BC Salmon's Future Tenuous Without Emission Reduction

"Keep your knees up so you don't whack 'em as you fly over the boulders." So I was ready for that…but not for the cold. As our two Cortes families swam out into the swift and rolling river, the cold was all I could think of. The first glimpse of the salmon, however, was a bigger shock. Schools of big chums torpedoed every which way as we floated by like maple leaves. Wow. My view of salmon was transformed by seeing them in their element. The beast on the cutting board gives no hint of their power and grace under the water.

The conditions that day were perfect. Not for us necessarily, but for them. Salmon need clear, cold, flowing rivers year-round.

But a converging mess of climate changes has the future of BC salmon in doubt. We are at a crossroads. Our actions halting climate change in the next few years will decide many things, including whether we have salmon in our rivers and oceans.

Voices of Concern

In reading dozens of articles, websites and scientific studies, I was amazed at the wide range of people deeply concerned about salmon and climate changes. Here are a few:

(*) The Pacific Fisheries Resource Conservation Council, a government advisory body, reports some southern BC streams “may simply become uninhabitable to salmon. Every one of their life phases is directly impacted by climate change. The freshwater flows are changing in rivers. The rain and snowfall patterns are changing. Salmon face warmer rivers, warming oceans, more acidic oceans, different predators and food shortages. The whole nine yards of problems.” They call for dramatic action now before stocks collapse.

(*) Scientific studies say that the entire Adams River watershed – one of B.C.'s most important sockeye streams, with runs of millions of salmon in some years – could lose its salmon if temperatures increase just a few degrees.

(*) A 2007 NOAA study documents a “large negative impact of climate change on freshwater salmon habitat…most pronounced in relatively pristine, high-elevation streams and in river basins that receive snow.”

(*) The US National Wildlife Federation predicts dramatic loss of crucial NW tidal areas due to rising sea levels. Chinook, chum, coho and pink salmon are all at risk.

(*) Dr. Richard Feely at NOAA’s Pacific Marine Environmental Lab says all North Pacific fisheries are at risk from ocean acidification. “Increasing CO2 concentrations in the ocean has a very deleterious impact on many forms of marine organisms."

(*) United Fishermen of Alaska President Joe Childers agrees: "it's going to be very, very significant impact on fisheries of the North Pacific. It could potentially eliminate a lot of them."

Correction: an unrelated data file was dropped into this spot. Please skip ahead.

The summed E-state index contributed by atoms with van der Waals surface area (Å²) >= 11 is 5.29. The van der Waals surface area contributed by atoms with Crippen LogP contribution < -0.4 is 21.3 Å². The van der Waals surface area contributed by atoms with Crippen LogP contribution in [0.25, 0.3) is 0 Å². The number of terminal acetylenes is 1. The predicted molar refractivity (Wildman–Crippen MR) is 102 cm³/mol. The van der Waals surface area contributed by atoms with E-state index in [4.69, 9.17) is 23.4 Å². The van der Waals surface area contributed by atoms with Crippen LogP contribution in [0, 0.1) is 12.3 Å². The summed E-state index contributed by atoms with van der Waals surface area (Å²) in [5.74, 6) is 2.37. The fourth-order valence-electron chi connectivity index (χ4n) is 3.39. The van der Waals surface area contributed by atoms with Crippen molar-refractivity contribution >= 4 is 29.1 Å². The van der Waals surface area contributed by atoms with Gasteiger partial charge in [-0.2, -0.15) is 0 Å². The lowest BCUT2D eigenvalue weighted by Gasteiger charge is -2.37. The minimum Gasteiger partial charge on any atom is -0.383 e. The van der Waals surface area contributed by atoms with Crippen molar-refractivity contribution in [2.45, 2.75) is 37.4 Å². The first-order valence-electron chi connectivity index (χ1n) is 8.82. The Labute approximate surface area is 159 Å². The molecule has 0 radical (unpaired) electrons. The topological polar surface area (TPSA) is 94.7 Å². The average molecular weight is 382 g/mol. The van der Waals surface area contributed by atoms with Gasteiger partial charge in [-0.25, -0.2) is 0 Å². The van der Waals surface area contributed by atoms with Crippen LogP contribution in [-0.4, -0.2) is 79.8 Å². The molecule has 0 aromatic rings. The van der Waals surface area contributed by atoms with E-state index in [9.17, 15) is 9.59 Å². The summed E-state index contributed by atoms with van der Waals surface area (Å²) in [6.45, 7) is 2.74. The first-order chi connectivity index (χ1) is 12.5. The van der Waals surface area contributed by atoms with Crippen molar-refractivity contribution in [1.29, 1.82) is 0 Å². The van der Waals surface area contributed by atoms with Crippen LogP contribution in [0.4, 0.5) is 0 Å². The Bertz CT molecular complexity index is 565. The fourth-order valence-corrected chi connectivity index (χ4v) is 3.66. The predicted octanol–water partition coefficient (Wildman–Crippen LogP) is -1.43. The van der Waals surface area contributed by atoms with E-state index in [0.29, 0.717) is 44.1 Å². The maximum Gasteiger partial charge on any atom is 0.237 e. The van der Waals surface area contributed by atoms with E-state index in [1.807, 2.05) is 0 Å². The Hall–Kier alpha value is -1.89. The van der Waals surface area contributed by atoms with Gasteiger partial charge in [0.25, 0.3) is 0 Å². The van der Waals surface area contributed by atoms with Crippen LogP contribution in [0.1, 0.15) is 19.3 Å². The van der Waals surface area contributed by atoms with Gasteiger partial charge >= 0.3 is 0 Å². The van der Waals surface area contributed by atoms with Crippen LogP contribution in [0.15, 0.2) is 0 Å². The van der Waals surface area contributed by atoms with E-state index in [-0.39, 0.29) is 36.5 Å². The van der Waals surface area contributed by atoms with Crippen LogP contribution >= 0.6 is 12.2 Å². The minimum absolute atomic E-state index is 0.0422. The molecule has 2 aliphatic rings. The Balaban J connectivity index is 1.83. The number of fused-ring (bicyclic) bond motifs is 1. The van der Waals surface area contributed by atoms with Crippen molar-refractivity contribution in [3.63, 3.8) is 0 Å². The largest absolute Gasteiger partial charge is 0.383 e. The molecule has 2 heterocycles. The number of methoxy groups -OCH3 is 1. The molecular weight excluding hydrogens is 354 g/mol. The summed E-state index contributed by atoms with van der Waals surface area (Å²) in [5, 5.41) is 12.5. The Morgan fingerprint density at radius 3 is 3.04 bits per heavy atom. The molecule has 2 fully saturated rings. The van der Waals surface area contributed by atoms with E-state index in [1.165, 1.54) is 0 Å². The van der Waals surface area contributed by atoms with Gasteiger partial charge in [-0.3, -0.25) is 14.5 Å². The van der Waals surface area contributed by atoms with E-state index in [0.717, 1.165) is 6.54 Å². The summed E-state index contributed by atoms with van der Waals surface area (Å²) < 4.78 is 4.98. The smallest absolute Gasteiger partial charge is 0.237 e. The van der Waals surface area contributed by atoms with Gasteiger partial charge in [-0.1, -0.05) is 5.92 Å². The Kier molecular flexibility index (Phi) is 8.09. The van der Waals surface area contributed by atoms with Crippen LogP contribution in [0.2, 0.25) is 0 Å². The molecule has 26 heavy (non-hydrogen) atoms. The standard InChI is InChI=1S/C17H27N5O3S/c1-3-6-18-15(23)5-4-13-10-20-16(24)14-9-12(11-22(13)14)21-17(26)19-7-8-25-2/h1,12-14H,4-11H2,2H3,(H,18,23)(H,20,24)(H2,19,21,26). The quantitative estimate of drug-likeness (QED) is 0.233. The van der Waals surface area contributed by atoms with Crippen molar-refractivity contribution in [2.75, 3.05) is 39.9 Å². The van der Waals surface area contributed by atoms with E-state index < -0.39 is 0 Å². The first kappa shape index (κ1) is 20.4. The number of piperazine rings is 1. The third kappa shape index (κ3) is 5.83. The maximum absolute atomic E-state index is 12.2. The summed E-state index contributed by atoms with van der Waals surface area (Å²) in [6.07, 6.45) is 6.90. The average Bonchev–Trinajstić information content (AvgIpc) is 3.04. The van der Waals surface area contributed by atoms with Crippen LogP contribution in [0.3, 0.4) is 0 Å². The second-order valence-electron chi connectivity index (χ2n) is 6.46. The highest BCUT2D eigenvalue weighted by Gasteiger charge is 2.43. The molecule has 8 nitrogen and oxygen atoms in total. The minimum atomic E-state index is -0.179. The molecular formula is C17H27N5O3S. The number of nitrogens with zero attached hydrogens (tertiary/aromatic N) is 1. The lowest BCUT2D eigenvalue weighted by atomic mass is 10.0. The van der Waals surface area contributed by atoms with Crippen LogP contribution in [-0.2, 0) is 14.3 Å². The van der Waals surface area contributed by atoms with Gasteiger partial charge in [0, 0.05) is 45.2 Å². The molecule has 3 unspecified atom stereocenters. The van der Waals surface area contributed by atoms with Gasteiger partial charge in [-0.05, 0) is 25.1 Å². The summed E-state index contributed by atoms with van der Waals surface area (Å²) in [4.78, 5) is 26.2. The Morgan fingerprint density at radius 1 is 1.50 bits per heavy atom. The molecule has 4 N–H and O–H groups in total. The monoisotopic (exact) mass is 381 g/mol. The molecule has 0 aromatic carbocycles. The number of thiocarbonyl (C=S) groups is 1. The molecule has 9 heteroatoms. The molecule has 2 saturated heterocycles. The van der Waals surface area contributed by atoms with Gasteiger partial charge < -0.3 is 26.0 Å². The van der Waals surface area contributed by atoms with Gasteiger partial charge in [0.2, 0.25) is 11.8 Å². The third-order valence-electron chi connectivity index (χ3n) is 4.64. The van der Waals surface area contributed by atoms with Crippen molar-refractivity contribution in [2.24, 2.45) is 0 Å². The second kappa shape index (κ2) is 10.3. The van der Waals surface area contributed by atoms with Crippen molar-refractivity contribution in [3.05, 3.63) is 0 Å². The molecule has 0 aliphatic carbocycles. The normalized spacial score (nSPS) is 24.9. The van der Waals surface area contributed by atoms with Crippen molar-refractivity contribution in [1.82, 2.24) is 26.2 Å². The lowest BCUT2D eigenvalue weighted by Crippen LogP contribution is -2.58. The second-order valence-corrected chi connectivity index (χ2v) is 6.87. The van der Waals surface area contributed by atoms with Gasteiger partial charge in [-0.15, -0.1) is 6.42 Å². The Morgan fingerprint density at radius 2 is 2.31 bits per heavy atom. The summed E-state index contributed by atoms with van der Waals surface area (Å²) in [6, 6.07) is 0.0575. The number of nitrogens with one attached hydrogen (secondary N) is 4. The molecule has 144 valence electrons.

(*) Dave Barrett of the DFO's commercial salmon advisory board says if global warming continues to increase its long-term impacts, the commercial sector will need to seriously consider its future. "The industry is on its knees."

(*) Avid fisher, big-wall climber, and Patagonia founder Yvon Chouinard: “I’ve been going up to BC for 30 or 40 years, and all the little pocket glaciers on the coast range have receded. They have withered down to two-thirds the size of what they were. I think BC’s going to lose all the salmon streams as a result…Now the summer water temperatures are getting up into the 70s, which is death for salmon. So probably the only places in the world that’ll have salmon are Alaska and Russia. I’m not talking 50 years from now; I’m talking right now…I see it. Oh, my God, it’s unbelievable. When I go salmon fishing I look at myself as witnessing the end of the species.”

The Climate Threats

Climate change is hurting every part of BC salmon’s life-cycle. From eggs to spawners, our salmon fight each day to survive our increasing CO2 emissions. Fewer are making it.

1: Born into Changing Rivers

Historically, big snowpacks in the mountains store winter precipitation, melting slowly through the summer. But global warming is causing more winter rain and less snow. Winter flooding is increasing. The spring rise is happening 10 to 30 days sooner. The Fraser River rise passes Hope 11 days earlier. Flooding is scouring eggs from spawning beds. Warmer water is making eggs hatch quicker, producing smaller juvenile salmon that are more likely to be eaten by predators. Warmer water is favoring fish that eat young salmon.

2: Childhood in Damaged Nurseries

Estuaries are critical habitat for juvenile salmon. Youngsters spend time there as they acclimate to ocean water. Sea level rise is threatening these nurseries. Even under moderate climate change forecasts, the Fraser delta could lose up to 33% of its tidal marshes. The Skagit Delta would lose a half-million Chinook just to sea level rise. A recent study of many NW estuaries predicts a 65% loss of estuarine beach and a 44% loss of tidal flats in the next several decades.

3: Disappearing Food

Many small “feed” fish that adult salmon eat also require these ever shrinking estuaries.

The world’s oceans are warming faster than the air. Warmer waters have less food for salmon. This is changing the food chain off the west coast. Salmon stocks get pushed northward while exotic southern species such as mackerel enter our waters. Some climate models show El Ninos becoming routine, causing even greater warming.
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